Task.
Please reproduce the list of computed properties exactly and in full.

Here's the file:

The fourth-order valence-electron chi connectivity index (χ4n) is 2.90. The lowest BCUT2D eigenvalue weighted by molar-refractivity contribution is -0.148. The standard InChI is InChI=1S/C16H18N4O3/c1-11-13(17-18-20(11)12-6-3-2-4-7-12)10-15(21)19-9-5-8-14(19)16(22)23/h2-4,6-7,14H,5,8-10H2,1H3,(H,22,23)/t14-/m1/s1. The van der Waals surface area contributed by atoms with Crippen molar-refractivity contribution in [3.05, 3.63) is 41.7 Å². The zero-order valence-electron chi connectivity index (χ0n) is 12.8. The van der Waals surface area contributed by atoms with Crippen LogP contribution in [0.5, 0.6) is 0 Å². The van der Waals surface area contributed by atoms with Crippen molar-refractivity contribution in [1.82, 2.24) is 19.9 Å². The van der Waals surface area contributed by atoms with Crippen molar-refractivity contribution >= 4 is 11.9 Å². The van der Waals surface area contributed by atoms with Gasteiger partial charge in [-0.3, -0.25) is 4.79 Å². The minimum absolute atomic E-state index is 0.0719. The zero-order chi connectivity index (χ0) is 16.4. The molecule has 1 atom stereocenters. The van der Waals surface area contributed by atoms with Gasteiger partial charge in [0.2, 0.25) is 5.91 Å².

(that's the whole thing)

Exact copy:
The fourth-order valence-electron chi connectivity index (χ4n) is 2.90. The lowest BCUT2D eigenvalue weighted by molar-refractivity contribution is -0.148. The standard InChI is InChI=1S/C16H18N4O3/c1-11-13(17-18-20(11)12-6-3-2-4-7-12)10-15(21)19-9-5-8-14(19)16(22)23/h2-4,6-7,14H,5,8-10H2,1H3,(H,22,23)/t14-/m1/s1. The van der Waals surface area contributed by atoms with Crippen molar-refractivity contribution in [3.05, 3.63) is 41.7 Å². The zero-order valence-electron chi connectivity index (χ0n) is 12.8. The van der Waals surface area contributed by atoms with Crippen LogP contribution in [0.5, 0.6) is 0 Å². The van der Waals surface area contributed by atoms with Crippen molar-refractivity contribution in [1.82, 2.24) is 19.9 Å². The van der Waals surface area contributed by atoms with Crippen molar-refractivity contribution >= 4 is 11.9 Å². The van der Waals surface area contributed by atoms with Gasteiger partial charge in [-0.3, -0.25) is 4.79 Å². The minimum absolute atomic E-state index is 0.0719. The zero-order chi connectivity index (χ0) is 16.4. The molecule has 1 atom stereocenters. The van der Waals surface area contributed by atoms with Gasteiger partial charge in [0.2, 0.25) is 5.91 Å².